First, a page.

I noticed that with 20-30 years left in my career, settling for old technology wasn’t serving me. For you it might be something else:
- A boss who isn’t giving you new opportunities
- A company where you’re not getting the next promotion
- A role that doesn’t light you up, where you feel like you’re just going through the motions
- Being a “good enough” manager, but not really someone who inspires great performance in your team
I think there are two main reasons we end up settling, rather than staying on the cutting edge.
The first is that there’s comfort in the familiar. It feels safe. I knew how to use my PalmPilot. I knew how to make that work for me. Moving over into an iPhone meant I’d have to figure out a bunch of new ways of doing things. It seemed easier to stay put with the technology I had. There I was with my little bitty two-inch square screen, and I could have had a whole iPhone screen instead. But I was settling because it was familiar and comfortable. To settle, I had to ignore what I was missing out on: all that extra functionality, the big screen, the apps.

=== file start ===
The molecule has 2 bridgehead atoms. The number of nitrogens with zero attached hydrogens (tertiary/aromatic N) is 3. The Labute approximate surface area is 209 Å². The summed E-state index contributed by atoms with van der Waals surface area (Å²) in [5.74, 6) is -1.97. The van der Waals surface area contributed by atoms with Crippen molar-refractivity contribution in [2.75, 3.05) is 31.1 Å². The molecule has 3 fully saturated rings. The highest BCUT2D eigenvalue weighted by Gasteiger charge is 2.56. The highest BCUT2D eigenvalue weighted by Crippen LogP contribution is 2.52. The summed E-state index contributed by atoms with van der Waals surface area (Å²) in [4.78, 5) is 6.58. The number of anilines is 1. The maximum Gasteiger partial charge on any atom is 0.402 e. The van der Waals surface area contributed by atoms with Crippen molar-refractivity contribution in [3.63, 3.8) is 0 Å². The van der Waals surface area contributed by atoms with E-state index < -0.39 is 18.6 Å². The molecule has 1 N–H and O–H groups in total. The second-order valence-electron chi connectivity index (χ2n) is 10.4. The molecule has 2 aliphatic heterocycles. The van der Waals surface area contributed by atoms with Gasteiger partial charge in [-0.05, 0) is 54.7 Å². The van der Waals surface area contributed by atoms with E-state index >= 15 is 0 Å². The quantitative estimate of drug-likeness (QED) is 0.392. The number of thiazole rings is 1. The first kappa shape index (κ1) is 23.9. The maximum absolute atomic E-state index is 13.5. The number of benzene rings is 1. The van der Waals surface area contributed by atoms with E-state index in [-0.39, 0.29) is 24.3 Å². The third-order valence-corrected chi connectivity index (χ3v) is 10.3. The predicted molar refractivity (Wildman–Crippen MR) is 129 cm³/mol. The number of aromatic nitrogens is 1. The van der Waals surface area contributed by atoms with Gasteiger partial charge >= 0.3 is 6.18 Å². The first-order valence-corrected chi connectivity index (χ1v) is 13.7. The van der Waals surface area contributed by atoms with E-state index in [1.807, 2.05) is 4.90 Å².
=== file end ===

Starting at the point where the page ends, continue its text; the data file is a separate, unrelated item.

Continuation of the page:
I’ve seen far too many people do that in their careers, too. They convince themselves that it’s better to stick with what they know. They ignore the fact that their careers don’t really let them spread their wings. They don’t see that there’s so much more out there, that could be available to them if they were able to truly shine. They find it scary to think about truly stepping into their leadership or moving up or finding a new job somewhere else. They think, “What if I don’t have the skills? What if I can’t figure it out?” So, they don’t, and they lose years of progress in their careers.
The second reason people stay stuck – and this was true for me with the switch to the iPhone – is that upgrades require investment. For me, there was the purchase price of the iPhone, but also all the other pieces that went along with it: the charging cords, the extra headphones so I could have some in my bag, some at my desk, etc.